Don’t be afraid to have multiple forms on multiple sites either. The more landing pages that your company has, the larger pool of leads you’ll have. 


To keep your visitor focused, make your web page designs as simple as possible. Make sure your navigation is trimmed down and easy to use. Users want to find things within two seconds of landing on a page. Review your pages to see if, in fact, the item you want a visitor to see is within a two-second scan.
Additionally, don’t waste space with clutter. Most people recognize that businesses will have social media accounts, so remove your social media feeds. They will happily click an icon if one is included on the page. Don’t attract attention away from your focal point by putting ever-changing feeds on the page. Many people are like goldfish that dart to the shiny thing that’s flashing instead of going directly toward the goal you set.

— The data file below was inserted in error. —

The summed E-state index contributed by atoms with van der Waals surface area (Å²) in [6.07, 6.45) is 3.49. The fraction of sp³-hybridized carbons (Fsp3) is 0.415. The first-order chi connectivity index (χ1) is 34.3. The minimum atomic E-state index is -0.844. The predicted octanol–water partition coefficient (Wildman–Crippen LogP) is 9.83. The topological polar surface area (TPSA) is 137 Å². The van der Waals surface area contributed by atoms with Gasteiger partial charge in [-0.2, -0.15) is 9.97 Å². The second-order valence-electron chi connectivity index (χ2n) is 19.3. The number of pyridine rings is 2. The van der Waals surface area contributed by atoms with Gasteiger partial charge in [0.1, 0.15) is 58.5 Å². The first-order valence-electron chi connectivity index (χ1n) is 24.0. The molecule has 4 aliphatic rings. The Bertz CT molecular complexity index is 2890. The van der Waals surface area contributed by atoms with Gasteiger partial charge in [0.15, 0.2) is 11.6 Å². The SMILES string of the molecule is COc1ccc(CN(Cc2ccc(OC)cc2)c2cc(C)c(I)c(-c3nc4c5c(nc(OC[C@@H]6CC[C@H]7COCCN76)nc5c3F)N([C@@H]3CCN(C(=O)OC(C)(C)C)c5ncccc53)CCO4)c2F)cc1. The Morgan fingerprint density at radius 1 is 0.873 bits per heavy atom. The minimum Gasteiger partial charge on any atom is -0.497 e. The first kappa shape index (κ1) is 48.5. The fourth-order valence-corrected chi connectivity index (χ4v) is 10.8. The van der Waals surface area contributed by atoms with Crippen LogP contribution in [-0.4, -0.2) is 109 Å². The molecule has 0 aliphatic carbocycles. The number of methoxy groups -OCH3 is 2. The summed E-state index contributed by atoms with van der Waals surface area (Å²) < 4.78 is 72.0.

Make your “contact us” easy to find. Remember, 96% of visitors who come to your website are ready to buy, but they may not if it’s too hard to get in touch with you. You want to convert them by being there for them. Make it easy for them to connect with you. 
If you create a form, include only the essential requirements for you to answer appropriately. Most businesses can get away with three fields: name, email address and reason for inquiry.
Ensure your site loads quickly. Even a one-second delay can result in a 7% reduction in your potential conversions. 
Finally, make sure that your website includes media and video. Simple product videos can increase product purchases by 144% and increase your on-site visitors. 


Potential customers may not know much about you when they first visit your website. Help them by providing information, not simply from your content, but from actual customers. This shows visitors that there are others in the target audience who are just like them, and they are pleased with what you are offering. These testimonials create trust, and prospects will convert when they can trust you.